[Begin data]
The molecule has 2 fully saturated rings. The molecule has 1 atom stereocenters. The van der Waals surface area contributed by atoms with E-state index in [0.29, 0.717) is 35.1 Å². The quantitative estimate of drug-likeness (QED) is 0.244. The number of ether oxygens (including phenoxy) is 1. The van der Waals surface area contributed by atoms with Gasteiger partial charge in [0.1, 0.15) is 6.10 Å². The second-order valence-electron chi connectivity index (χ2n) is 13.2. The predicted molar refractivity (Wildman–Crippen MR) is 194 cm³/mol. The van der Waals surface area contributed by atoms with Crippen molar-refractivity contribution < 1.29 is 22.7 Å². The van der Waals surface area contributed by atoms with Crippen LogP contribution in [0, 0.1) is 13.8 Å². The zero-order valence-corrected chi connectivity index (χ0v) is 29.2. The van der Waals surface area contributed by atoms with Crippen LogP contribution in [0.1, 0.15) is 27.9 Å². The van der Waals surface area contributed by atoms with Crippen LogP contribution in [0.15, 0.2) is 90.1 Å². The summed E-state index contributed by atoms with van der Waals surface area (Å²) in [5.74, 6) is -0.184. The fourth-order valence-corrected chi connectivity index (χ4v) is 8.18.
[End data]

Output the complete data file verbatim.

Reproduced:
The molecule has 2 fully saturated rings. The molecule has 1 atom stereocenters. The van der Waals surface area contributed by atoms with E-state index in [0.29, 0.717) is 35.1 Å². The quantitative estimate of drug-likeness (QED) is 0.244. The number of ether oxygens (including phenoxy) is 1. The van der Waals surface area contributed by atoms with Gasteiger partial charge in [0.1, 0.15) is 6.10 Å². The second-order valence-electron chi connectivity index (χ2n) is 13.2. The predicted molar refractivity (Wildman–Crippen MR) is 194 cm³/mol. The van der Waals surface area contributed by atoms with Crippen molar-refractivity contribution < 1.29 is 22.7 Å². The van der Waals surface area contributed by atoms with Crippen LogP contribution in [0, 0.1) is 13.8 Å². The zero-order valence-corrected chi connectivity index (χ0v) is 29.2. The van der Waals surface area contributed by atoms with Crippen LogP contribution in [0.1, 0.15) is 27.9 Å². The van der Waals surface area contributed by atoms with Crippen LogP contribution in [0.15, 0.2) is 90.1 Å². The summed E-state index contributed by atoms with van der Waals surface area (Å²) in [5.74, 6) is -0.184. The fourth-order valence-corrected chi connectivity index (χ4v) is 8.18.